When food is scarce in many parts of rural India, girls are fed less than their brothers. But in the north-eastern region it's a different story.
Tucked away near the Himalayas in the north-eastern corner of India is the state of Manipur. Hitting the national media mostly for its separatist movements, the remote area suffers its share of poverty and hardship.
Struggling to feed the family is a fact of life for many in Manipur and the six other states in the region. Undernourishment in children as a whole is higher than the national average. But there is some evidence to suggest that when mothers enjoy greater equality, their daughters will stand a chance of better health.
Dr L Ladu Singh at the International Institute for Population Science in Mumbai is one of a team of researchers who studied the weight of 2,469 children aged under three in Manipur and six other north-eastern states. They discovered that, on average, infant girls weighed more than boys the same age.
The research team was intrigued by this finding in a country where girls are often discriminated against. In other areas of India, especially in rural parts of northern states, discrimination against the girl child starts at birth, and it can lead to denial of food, care and education, as well as practices such as female infanticide.
Dr Ladu Singh believes a clue to the small weight advantage enjoyed by these north-eastern girls lies in the social status of their mothers.
"Possible reasons for the well-being of the female child in the north-east could be late age at marriage of the mother, lesser number of children, good traditional feeding practices and greater literacy," he explained.
Manipur lies close to the border with Myanmar. Here the female literacy rate is higher than the national average – 60.5 per cent according to the 2001 census, compared to the national figure of 53.7 per cent. Its women-run market is said to be the largest of its kind in South Asia and women's groups in the state are renowned for their social activism.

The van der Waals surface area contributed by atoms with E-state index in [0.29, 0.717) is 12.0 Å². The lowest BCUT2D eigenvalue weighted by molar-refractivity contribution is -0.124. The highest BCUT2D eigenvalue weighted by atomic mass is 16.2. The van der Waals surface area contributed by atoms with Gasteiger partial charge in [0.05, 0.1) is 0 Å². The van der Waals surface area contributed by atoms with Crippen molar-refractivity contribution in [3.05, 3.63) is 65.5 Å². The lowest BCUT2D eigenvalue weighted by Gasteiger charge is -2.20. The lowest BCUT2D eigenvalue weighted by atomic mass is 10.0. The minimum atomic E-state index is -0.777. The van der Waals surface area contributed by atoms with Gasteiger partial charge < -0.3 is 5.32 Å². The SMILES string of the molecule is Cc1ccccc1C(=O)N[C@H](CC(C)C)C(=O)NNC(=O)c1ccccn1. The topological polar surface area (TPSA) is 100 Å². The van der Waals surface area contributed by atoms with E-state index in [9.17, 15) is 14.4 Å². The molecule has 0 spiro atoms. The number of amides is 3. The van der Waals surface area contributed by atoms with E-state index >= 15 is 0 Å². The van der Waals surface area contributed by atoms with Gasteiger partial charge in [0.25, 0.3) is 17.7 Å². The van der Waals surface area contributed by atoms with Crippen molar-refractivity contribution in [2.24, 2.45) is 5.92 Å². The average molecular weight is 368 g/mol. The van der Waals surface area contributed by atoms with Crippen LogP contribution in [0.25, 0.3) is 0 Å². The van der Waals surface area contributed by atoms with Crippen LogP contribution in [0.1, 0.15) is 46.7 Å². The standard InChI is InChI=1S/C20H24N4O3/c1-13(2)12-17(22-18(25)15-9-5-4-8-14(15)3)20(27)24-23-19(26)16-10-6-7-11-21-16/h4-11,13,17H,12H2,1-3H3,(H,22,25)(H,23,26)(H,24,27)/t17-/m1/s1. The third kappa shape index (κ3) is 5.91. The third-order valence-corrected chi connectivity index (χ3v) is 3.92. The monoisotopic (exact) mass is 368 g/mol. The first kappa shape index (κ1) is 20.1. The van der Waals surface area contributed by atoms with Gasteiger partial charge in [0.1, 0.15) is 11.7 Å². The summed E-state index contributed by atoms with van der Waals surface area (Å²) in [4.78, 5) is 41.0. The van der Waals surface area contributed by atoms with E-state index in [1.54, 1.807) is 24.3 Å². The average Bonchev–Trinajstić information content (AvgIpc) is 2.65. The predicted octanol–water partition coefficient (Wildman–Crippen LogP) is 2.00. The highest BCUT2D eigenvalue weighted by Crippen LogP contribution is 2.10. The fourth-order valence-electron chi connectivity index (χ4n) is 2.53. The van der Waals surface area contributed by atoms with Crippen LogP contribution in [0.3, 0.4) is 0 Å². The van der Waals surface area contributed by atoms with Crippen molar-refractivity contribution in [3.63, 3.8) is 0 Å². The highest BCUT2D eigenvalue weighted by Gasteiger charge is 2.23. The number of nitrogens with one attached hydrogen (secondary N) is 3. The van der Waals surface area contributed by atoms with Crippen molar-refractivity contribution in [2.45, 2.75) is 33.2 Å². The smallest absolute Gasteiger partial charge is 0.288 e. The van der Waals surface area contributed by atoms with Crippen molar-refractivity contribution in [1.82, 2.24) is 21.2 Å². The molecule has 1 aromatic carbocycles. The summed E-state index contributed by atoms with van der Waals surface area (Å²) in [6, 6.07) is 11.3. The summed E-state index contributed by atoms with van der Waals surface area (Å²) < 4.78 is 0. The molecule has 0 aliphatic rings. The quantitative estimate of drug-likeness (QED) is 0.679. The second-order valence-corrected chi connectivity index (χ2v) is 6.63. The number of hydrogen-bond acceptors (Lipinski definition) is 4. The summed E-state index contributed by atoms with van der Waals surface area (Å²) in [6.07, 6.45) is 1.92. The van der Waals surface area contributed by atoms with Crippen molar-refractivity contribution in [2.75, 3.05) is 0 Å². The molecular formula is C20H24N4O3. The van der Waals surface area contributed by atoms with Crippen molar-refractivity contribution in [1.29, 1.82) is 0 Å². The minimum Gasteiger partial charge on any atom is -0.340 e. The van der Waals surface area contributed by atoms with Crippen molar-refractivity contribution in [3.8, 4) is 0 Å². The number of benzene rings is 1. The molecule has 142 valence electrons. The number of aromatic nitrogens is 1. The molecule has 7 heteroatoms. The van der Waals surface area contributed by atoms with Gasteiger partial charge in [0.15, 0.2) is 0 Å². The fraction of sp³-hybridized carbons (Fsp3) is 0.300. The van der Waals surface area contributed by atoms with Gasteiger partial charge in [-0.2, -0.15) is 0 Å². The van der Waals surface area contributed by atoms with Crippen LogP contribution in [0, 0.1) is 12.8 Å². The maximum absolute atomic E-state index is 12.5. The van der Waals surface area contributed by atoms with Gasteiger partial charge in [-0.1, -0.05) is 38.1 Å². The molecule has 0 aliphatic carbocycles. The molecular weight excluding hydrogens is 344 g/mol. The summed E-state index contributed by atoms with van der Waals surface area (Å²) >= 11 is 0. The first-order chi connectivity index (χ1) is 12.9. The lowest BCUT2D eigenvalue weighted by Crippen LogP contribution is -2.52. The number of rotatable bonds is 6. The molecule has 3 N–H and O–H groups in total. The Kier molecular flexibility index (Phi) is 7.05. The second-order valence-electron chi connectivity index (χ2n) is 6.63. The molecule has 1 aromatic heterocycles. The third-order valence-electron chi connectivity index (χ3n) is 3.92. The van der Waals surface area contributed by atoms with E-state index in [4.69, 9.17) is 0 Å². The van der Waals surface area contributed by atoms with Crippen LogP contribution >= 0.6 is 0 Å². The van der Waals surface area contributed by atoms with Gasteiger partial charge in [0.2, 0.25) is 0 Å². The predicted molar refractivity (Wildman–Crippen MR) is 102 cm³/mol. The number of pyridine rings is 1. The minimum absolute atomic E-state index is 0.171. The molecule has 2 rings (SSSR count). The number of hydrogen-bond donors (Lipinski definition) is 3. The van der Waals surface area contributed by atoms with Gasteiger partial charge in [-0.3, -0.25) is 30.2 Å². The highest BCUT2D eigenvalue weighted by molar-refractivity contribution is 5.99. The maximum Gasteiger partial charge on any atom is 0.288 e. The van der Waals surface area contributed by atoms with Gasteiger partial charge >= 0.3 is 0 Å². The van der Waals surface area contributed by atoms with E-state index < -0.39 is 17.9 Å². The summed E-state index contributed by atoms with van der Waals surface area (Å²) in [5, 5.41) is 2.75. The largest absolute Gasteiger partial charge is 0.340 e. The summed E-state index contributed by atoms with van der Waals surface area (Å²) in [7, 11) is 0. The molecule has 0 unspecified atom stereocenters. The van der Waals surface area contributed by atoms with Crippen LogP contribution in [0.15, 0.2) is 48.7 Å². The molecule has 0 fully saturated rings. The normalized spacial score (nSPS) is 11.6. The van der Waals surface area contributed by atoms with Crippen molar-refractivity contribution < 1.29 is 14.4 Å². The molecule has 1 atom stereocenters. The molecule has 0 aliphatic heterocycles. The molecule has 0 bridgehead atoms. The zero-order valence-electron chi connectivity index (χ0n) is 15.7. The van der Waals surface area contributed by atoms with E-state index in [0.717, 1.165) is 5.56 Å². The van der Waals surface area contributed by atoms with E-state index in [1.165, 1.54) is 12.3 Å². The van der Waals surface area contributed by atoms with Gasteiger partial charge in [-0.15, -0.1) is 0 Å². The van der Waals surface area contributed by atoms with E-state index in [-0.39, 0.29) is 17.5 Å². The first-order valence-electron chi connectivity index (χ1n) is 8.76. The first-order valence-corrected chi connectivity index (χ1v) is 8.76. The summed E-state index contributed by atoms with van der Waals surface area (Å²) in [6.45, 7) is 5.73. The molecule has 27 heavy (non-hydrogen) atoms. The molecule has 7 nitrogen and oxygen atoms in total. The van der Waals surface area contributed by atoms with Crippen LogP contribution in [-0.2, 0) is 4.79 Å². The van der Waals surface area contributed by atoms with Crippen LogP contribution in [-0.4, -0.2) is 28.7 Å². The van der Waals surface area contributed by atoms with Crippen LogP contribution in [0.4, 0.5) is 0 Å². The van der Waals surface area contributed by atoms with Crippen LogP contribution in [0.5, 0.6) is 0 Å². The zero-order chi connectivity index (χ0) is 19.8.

In their study published in the Asia-Pacific Population Journal, Dr Ladu Singh and his co-researchers conclude that the education of mothers is the single most important factor in determining whether children are well-nourished. By contrast, they claim the father's background seems to have little impact.
At seven months old, Jelly is one of the more recent arrivals in the village of Ningombam Leikai in rural Manipur. She is already eating the same rice, fish and vegetables that are cooked for the entire family. This is in addition to breast milk and supplementary cereals.
"She'll eat anything – bananas, biscuits, roasted puffed rice..," said her 25-year-old mother Olivia, a housewife from the Hindu Meitei tribes who live in the plains of Manipur. She beamed as she fed her daughter dollops of sticky, slightly salty rice. Rice, the staple diet, is the first solid food to be introduced among the Meiteis.
Jelly, it appears, is not being fed more than the boys in her village. Rather, in the absence of gender discrimination, girls and boys in Manipur are being fed the same amount.
"How can the same hand give more to one mouth and less to the other?" asked Ibemcha of Thanga Ngaram village. Ibemcha has a son and two daughters.
Manipur's health minister D K Korunthang echoed this view: "Why should we feed our daughter less? Boy or girl, they are our children. Why should we discriminate? In fact, among the hill tribes, we are happy when a daughter is born, for she brings wealth. At her marriage we'll get mithuns (large South-East Asian wild oxen) and so many other things. Having a son means more expenses," he laughed.
Manipur is not free of gender bias. Some Meiteis admit they would prefer sons.
Forty-two-year-old Angoubi, a government employee in Imphal, waited 20 years hoping for a son to carry the family name. After nine daughters, she gave up.
What's more, while it is true that women enjoy a relatively high social status in India's north-east, they also do most of the work in the fields and carry out household chores. Many suffer exhaustion, leaving them depleted of nutrients.
Based on their belief that the status of mothers holds the key to children's nutrition, Dr Ladu Singh and his fellow researchers advise that if communities want well-nourished children, they should find ways for women to do less onerous work. They argue it is now "imperative to bring about a change in the occupational practices of the region" to improve the nutrition of mothers and also that of the next generation.